With the Römer done and all of us feeling pretty tired of walking (remember, we’d walked all around the musseum, too!) it was time to head back to the car and home. My brother needed to pack and I had work the next day, so we didn’t want to stay out too late!

And that concludes my series of posts about my brother’s visit. Next stop on my travels: Taiwan!

Frankfurt am Main

Continuing with the travel posts of the last few days (I’d still appreciate any tips for Ireland, by the way), I think it’s time for the next in my 30 German towns before 30 series. Today, it’s off to Frankfurt.

Frankfurt is a city with some very nice areas. Unfortunately, it is also a large and busy city (fifth largest in Germany!), so as well as the old, pretty buildings and cute parks, there are skyscrapers in abundance and lots and lots of cars. As you can tell, I’m not the greatest fan of big cities.

One of Frankfurt’s most important landmarks is the Römer (German for Roman), which is a complex of nine houses, among which is the Rathaus (town hall). The square that the Römer is located on is called the Römerberg.

Römerberg
Römerberg
Rathaus
Rathaus

The oldest and most unaltered building in the Innenstadt (town centre) district is the Eschenheimer tower. It was erected at the start of the 5th century and was originally a city gate.

Eschenheimer Turm
Eschenheimer Turm

The river that runs through Frankfurt is the Main, hence its complete name Frankfurt am Main. This distinguishes it from another Frankfurt – Frankfurt an der Oder, a small town in Brandenburg. It’s also the origin of Frankfurt’s nikname, Mainhattan – a merging of the words Main and Manhattan. The Wikipedia article for Mainhattan tells me that Frankfurt is the only city in Germany to allow the building of “HochhĂ€user” (tower blocks/high-rise buildings) in the city centre.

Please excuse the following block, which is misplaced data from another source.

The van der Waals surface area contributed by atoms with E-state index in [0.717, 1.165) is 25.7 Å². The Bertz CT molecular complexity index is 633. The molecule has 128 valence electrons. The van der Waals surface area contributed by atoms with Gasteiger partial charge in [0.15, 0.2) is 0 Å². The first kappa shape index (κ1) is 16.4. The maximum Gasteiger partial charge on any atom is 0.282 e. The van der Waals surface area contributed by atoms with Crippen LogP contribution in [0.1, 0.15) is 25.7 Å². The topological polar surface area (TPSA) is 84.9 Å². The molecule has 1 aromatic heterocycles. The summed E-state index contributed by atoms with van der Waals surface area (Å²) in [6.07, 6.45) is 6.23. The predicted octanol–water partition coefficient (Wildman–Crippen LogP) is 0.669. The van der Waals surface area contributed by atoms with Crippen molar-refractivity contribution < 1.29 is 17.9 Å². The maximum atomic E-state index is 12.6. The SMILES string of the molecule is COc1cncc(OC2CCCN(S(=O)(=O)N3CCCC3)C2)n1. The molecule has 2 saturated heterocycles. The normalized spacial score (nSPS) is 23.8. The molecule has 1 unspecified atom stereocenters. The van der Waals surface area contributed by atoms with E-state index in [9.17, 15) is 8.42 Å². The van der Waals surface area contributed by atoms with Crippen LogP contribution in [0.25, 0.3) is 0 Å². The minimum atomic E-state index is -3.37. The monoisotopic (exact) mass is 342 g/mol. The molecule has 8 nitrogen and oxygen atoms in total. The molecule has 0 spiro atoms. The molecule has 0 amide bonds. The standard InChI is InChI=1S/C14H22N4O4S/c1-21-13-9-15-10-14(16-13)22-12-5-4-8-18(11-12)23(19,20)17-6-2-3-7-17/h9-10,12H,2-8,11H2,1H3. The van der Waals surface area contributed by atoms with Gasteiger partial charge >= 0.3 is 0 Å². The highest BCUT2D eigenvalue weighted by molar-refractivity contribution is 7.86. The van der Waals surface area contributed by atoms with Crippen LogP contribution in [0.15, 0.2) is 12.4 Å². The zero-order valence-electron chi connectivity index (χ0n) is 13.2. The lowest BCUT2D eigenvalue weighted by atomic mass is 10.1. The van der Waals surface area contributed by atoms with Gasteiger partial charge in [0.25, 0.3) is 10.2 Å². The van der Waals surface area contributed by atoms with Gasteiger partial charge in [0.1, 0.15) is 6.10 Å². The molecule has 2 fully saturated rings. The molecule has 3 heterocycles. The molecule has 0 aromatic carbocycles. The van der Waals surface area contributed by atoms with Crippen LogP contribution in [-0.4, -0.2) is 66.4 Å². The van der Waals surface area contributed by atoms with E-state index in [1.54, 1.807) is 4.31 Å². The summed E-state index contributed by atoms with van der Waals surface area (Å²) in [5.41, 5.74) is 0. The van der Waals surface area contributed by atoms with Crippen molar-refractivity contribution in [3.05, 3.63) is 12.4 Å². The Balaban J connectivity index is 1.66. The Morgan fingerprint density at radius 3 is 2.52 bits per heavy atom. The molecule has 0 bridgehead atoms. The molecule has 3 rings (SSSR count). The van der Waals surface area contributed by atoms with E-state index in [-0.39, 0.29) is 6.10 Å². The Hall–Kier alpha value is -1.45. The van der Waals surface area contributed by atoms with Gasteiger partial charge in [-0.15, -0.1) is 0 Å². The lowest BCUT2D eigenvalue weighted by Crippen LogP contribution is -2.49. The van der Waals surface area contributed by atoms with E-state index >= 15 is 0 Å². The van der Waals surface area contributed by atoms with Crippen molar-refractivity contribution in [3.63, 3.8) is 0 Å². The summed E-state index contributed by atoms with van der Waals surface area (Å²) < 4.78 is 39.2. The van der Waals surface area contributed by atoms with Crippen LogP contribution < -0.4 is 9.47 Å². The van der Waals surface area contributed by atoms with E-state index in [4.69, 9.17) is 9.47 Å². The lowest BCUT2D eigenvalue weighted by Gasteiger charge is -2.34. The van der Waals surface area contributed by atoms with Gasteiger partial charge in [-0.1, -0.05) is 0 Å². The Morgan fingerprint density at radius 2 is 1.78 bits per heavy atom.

River Main
River Main

Most of the times I’ve been to Frankfurt have been for some purpose other than sightseeing. For example, the time I took the photo of the river above we were actually there for a football match but decided to go early to have a look around. Here’s a photo of the inside of the Commerzbank Arena, the stadium where Eintracht Frankfurt play.

Commerzbank Arena
Commerzbank Arena

The match we saw was a friendly game between Germany and Bosnia.

Being a large city, Frankfurt of course has many cultural institutions. I went to see Imogen Heap at Batschkapp, a music venue in the Eschersheim area of Frankfurt, and I would have seen Incubus there but the concert was cancelled due to illness. Basically, Frankfurt is the closet possible destination for roughly 90% of the concerts I would like to see (some performers come to Stuttgart and Karlsruhe gets the occasional act that is either less famous or German, but for the most part Frankfurt is the place to be). The city is also home to The English Theatre,  the largest anglophone theatre in continental Europe (although I’ve never seen a play there).

Alte Oper - a former opera house, now a major concert hall.
Alte Oper – a former opera house, now a major concert hall.

Frankfurt is way, way too big for me to ever want to live there, but it’s always worth a visit. There’s so much to see and do, and any number of interesting cuisines in offer. The first time I went to Frankfurt was for an Open University meetup when I was doing a course with them. We ate at an amazing Thai restaurant that I can’t for the life of me remember the name of. And, as I said above, it’s my go-to-place whenever I hear that a major international performer is planning a tour of Germany. I have absolutely no doubt that I will return to Frankfurt at some point in the not-too-distant future… although the next time I’m in the vicinty, the only thing I’ll be checking out is its airport (which is like a miniature city in itself!). And speaking of airports, don’t be fooled by Frankfurt Hahn! That airport is as much in Frankfurt as Stansted is in London… and Stansted is MUCH easier to get to!